While we realize that few things are as upsetting to some competitive folks as a trainer who claim expertise in a field without the benefit of a sport title, the facts are that Joe Nick’s dogs and the dogs he has trained, have far exceeded the demands of any titling body. If you doubt that, consider this for a moment... the typical start of a working Search & Rescue tracking scenario:
~ You and your dog are pulled from a warm bed and deep sleep with no warning
~The "scent article" has been handled by multiple people before being handed to you OR
~ Your scent article is the driver's side door handle on a car, or the driver's seat, or a shirt button, or nothing at all
~25 searchers with good intentions have been combing & re-combing your track area for hours
~The "start" is believed to be somewhere in a half-mile stretch of roadside, probably with other miscellaneous items like litter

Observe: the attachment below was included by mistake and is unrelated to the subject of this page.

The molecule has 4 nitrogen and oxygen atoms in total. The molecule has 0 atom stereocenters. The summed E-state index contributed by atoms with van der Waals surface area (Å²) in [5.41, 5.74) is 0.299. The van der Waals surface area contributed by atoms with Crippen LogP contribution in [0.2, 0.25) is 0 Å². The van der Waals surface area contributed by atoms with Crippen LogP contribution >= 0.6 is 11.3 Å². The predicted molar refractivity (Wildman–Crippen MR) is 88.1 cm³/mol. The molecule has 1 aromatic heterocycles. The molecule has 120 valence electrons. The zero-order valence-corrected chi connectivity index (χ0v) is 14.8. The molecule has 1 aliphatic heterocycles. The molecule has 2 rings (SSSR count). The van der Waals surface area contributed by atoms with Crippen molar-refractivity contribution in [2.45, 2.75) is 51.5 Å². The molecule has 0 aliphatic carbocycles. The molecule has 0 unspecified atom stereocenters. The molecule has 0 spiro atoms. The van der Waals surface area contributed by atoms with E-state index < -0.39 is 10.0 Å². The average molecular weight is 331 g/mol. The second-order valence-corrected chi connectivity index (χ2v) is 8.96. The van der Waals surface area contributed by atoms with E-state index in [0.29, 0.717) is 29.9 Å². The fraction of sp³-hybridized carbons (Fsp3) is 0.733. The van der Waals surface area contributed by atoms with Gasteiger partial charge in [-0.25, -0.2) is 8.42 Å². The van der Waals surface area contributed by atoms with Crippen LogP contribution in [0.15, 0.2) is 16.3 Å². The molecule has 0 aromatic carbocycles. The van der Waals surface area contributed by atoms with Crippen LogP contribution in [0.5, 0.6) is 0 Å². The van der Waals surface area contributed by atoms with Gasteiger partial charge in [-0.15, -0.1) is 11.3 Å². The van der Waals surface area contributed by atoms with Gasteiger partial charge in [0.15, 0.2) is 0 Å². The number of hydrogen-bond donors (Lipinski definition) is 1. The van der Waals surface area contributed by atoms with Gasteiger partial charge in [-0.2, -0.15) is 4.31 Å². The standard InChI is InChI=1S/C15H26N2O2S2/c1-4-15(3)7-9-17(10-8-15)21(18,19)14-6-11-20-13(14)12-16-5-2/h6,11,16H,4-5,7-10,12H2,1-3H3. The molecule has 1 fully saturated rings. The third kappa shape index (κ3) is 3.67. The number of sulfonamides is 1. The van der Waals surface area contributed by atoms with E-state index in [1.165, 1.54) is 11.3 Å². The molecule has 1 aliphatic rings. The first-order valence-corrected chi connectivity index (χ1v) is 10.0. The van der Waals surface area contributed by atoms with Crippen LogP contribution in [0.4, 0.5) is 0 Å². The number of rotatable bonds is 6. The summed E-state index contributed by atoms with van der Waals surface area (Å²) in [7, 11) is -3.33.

~ The direction of the first leg is believed to be X, though it may also be A, Q or Z
~ Your track may cover any kind of terrain possible, including rivers, impassable 8 foot fences, swamps, landfills, interstate highways and backyards containing resident dogs
~ There may be no "end" to your track - your subject just keeps moving, or gets in a car, or is actually no where near the area and is sipping coffee in Dunkin’ a few miles away
Do dogs track successfully under these conditions? Yes. Every day, across the country, highly trained K-9's work under such conditions with professional handlers.
If you want your dog to work like the best - train with the best.